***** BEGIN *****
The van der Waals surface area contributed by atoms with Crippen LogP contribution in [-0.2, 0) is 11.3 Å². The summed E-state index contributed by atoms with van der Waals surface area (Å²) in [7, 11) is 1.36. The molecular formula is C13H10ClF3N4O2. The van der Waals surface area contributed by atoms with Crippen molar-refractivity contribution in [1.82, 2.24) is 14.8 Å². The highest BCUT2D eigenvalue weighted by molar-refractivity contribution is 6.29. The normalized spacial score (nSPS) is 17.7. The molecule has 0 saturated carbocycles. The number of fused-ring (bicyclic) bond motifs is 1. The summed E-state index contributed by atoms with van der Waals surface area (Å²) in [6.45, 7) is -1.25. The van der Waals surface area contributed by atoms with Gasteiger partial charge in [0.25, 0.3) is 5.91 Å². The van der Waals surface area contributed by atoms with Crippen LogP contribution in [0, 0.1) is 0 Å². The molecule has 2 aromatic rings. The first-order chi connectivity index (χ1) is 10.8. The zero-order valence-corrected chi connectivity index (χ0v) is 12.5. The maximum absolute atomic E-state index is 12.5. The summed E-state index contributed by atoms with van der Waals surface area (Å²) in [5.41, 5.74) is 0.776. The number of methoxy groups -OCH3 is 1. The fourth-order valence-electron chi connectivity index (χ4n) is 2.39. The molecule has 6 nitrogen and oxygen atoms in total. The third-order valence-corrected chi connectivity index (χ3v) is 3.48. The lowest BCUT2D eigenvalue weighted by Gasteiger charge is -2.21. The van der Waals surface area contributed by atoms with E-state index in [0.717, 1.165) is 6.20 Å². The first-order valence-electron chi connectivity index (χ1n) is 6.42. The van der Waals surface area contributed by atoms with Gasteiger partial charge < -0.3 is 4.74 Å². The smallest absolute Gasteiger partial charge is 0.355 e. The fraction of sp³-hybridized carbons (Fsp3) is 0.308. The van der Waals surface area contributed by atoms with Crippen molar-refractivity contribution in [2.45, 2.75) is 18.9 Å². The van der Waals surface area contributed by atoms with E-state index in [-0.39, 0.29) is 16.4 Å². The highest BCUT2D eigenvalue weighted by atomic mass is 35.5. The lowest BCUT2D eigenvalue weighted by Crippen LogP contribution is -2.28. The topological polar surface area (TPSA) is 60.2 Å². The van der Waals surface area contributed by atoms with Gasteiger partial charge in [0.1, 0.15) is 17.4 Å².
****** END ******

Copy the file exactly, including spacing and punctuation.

The van der Waals surface area contributed by atoms with Crippen LogP contribution in [-0.2, 0) is 11.3 Å². The summed E-state index contributed by atoms with van der Waals surface area (Å²) in [7, 11) is 1.36. The molecular formula is C13H10ClF3N4O2. The van der Waals surface area contributed by atoms with Crippen molar-refractivity contribution in [1.82, 2.24) is 14.8 Å². The highest BCUT2D eigenvalue weighted by molar-refractivity contribution is 6.29. The normalized spacial score (nSPS) is 17.7. The molecule has 0 saturated carbocycles. The number of fused-ring (bicyclic) bond motifs is 1. The summed E-state index contributed by atoms with van der Waals surface area (Å²) in [6.45, 7) is -1.25. The van der Waals surface area contributed by atoms with Gasteiger partial charge in [0.25, 0.3) is 5.91 Å². The van der Waals surface area contributed by atoms with Crippen LogP contribution in [0, 0.1) is 0 Å². The molecule has 2 aromatic rings. The first-order chi connectivity index (χ1) is 10.8. The zero-order valence-corrected chi connectivity index (χ0v) is 12.5. The maximum absolute atomic E-state index is 12.5. The summed E-state index contributed by atoms with van der Waals surface area (Å²) in [5.41, 5.74) is 0.776. The number of methoxy groups -OCH3 is 1. The fourth-order valence-electron chi connectivity index (χ4n) is 2.39. The molecule has 6 nitrogen and oxygen atoms in total. The third-order valence-corrected chi connectivity index (χ3v) is 3.48. The lowest BCUT2D eigenvalue weighted by Gasteiger charge is -2.21. The van der Waals surface area contributed by atoms with E-state index in [0.717, 1.165) is 6.20 Å². The first-order valence-electron chi connectivity index (χ1n) is 6.42. The van der Waals surface area contributed by atoms with Gasteiger partial charge < -0.3 is 4.74 Å². The smallest absolute Gasteiger partial charge is 0.355 e. The fraction of sp³-hybridized carbons (Fsp3) is 0.308. The van der Waals surface area contributed by atoms with Crippen molar-refractivity contribution in [2.45, 2.75) is 18.9 Å². The van der Waals surface area contributed by atoms with E-state index in [-0.39, 0.29) is 16.4 Å². The highest BCUT2D eigenvalue weighted by atomic mass is 35.5. The lowest BCUT2D eigenvalue weighted by Crippen LogP contribution is -2.28. The topological polar surface area (TPSA) is 60.2 Å². The van der Waals surface area contributed by atoms with Gasteiger partial charge in [0.1, 0.15) is 17.4 Å².